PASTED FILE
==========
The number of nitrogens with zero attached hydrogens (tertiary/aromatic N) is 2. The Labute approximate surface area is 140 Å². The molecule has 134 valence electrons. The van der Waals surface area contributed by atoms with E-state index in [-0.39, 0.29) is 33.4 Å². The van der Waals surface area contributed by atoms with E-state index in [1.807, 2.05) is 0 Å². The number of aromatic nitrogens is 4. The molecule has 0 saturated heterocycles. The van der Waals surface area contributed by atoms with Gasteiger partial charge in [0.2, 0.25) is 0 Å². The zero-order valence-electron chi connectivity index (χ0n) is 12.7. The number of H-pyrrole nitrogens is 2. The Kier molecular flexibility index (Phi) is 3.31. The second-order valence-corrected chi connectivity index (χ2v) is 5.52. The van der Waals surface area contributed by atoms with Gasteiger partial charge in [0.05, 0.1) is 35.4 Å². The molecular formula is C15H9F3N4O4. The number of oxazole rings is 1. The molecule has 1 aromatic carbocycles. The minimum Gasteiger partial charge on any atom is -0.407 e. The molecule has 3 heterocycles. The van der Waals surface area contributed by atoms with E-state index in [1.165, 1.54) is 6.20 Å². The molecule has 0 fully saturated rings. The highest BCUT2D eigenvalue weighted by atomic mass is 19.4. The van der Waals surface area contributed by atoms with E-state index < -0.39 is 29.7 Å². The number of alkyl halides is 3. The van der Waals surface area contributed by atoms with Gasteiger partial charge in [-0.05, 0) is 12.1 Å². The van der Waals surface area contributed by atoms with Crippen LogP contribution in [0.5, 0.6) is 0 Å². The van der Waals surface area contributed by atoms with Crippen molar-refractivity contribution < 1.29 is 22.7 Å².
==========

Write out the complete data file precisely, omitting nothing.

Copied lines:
The number of nitrogens with zero attached hydrogens (tertiary/aromatic N) is 2. The Labute approximate surface area is 140 Å². The molecule has 134 valence electrons. The van der Waals surface area contributed by atoms with E-state index in [-0.39, 0.29) is 33.4 Å². The van der Waals surface area contributed by atoms with E-state index in [1.807, 2.05) is 0 Å². The number of aromatic nitrogens is 4. The molecule has 0 saturated heterocycles. The van der Waals surface area contributed by atoms with Gasteiger partial charge in [0.2, 0.25) is 0 Å². The zero-order valence-electron chi connectivity index (χ0n) is 12.7. The number of H-pyrrole nitrogens is 2. The Kier molecular flexibility index (Phi) is 3.31. The second-order valence-corrected chi connectivity index (χ2v) is 5.52. The van der Waals surface area contributed by atoms with Gasteiger partial charge in [0.05, 0.1) is 35.4 Å². The molecular formula is C15H9F3N4O4. The number of oxazole rings is 1. The molecule has 1 aromatic carbocycles. The minimum Gasteiger partial charge on any atom is -0.407 e. The molecule has 3 heterocycles. The van der Waals surface area contributed by atoms with E-state index in [1.165, 1.54) is 6.20 Å². The molecule has 0 fully saturated rings. The highest BCUT2D eigenvalue weighted by atomic mass is 19.4. The van der Waals surface area contributed by atoms with E-state index < -0.39 is 29.7 Å². The number of alkyl halides is 3. The van der Waals surface area contributed by atoms with Gasteiger partial charge in [-0.05, 0) is 12.1 Å². The van der Waals surface area contributed by atoms with Crippen LogP contribution in [0.5, 0.6) is 0 Å². The van der Waals surface area contributed by atoms with Crippen molar-refractivity contribution < 1.29 is 22.7 Å².